Allergic Rhinitis (‘Allergies’)
When we hear people talking about having ‘allergies,’ we know what they are talking about: sneezing, itchy eyes and throat, runny nose, coughing and so on in response to some allergenic trigger. Of course an allergy is a type of reaction and there are many other allergies, like food allergies and contact allergies. If we wanted to be specific, we are really talking about ‘Allergic Rhinitis.’ That’s the official term for hay fever and what we commonly call ‘allergies.’
Allergic Rhinitis (AR) is a miserable thing for those who suffer from it. The secretions, coughing, sneezing and itchy eyes can make daily activities very difficult and a child or adult with AR can feel exhausted all the time.
AR is persistent so long as the allergen is in a child’s environment. This means a child with tree pollen allergy will have symptoms through much of the spring and grass allergy, throughout the fall season. Sometimes symptoms persist throughout the whole year. In this case it is important to evaluate the home and even school environment for triggers like second hand smoke, cats, dogs, cockroach, mold, or dust mites. Second hand smoke is a big one here. Recently in the medical press, doctors have been theorizing about the decline in ear infections over the past decade. Some credit the pneumococcal conjugate vaccines but others theorize it is the reduction of smoking around children. Chronic exposure to smoking is really awful for the human body.
What can be done?
Well, quite a bit actually. As a general pediatrician, I often start with a long acting nonsedating antihistamine, something like Claritin. Sometimes this is all that is needed. We always talk about possible allergens in the household as well.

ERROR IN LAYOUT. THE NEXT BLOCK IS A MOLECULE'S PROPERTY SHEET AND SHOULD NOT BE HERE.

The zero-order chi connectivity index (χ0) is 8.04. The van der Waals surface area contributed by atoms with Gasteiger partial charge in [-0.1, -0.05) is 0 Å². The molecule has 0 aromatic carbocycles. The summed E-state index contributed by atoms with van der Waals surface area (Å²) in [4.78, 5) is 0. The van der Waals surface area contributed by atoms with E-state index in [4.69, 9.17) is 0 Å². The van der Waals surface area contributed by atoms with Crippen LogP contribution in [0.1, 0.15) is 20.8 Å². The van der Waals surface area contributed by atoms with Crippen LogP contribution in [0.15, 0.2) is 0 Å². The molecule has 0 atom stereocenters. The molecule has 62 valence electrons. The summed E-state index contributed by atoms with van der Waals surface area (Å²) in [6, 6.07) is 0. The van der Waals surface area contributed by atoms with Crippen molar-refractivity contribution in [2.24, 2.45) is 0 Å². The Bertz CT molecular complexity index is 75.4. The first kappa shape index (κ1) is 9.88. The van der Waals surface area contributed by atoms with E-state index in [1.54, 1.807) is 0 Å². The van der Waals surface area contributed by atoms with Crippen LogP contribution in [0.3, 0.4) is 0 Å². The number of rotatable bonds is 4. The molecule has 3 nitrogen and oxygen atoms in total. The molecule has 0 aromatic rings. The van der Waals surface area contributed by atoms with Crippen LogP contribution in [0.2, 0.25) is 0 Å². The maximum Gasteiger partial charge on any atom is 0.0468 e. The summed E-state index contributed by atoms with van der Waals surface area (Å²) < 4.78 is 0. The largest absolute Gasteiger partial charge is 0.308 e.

If this alone does not seem to be working, there are several other medical options but it important at this point to try to identify the triggers. What time of year is it? What activities is the child engaging in? Outside? Think tree pollen in the spring and grass pollen in the fall. Then there are the household allergens. Is there a cat in the house? A smoker? Perhaps the child sitting next in class lives in a house with four cats and that is what is irritating the child’s nose. There are blood tests that can be run that test for IgE levels to various allergens. There can be false positives on these serum tests so keep that in mind but sometimes the answer is obvious on one of these panels.
The next step is to add a nasal steroid spray like Nasonex or try a medication called Singulair, which can be used for both Asthma and AR. If symptoms are severe enough or if the search for a cause leads to ambiguous results, the next step is to have your child visit a specialist in Allergy and Immunology. These specialists can perform skin testing and give sensitization shots for allergies once they have been identified.
You can not change the season or keep that old oak tree out back from dropping millions of pollen grains but there is one simple step a parent can take: avoidance. Once you and your doctor have identified the likely culprit(s), remove those things from your child’s environment. If it is a seasonal outdoor allergy, medication is probably important to dampen down symptoms because you can’t keep children inside for the whole season, but pay attention to the pollen report and, perhaps plan an indoor activity on particularly bad days. Use the air conditioner instead of opening the window if possible. If it is an indoor allergen, there is a lot more you can do to remove the allergen. Is your child allergic to the cat or dog? I am an absolutely crazy dog lover and I understand the bond but when a child has dark circles under his eyes, repeated sinus infections and constantly low energy I ask parents what is more important. Dust mites can be combated with good cleaning and bed and pillow covers. Cigarettes should go in the trash for good, never to be seen again! A child does not have to live in a constant haze of Allergic Rhinitis. It affects all aspects of her life and there is so much that can be done to help them.
Matthew Toohey, MD. March 2011.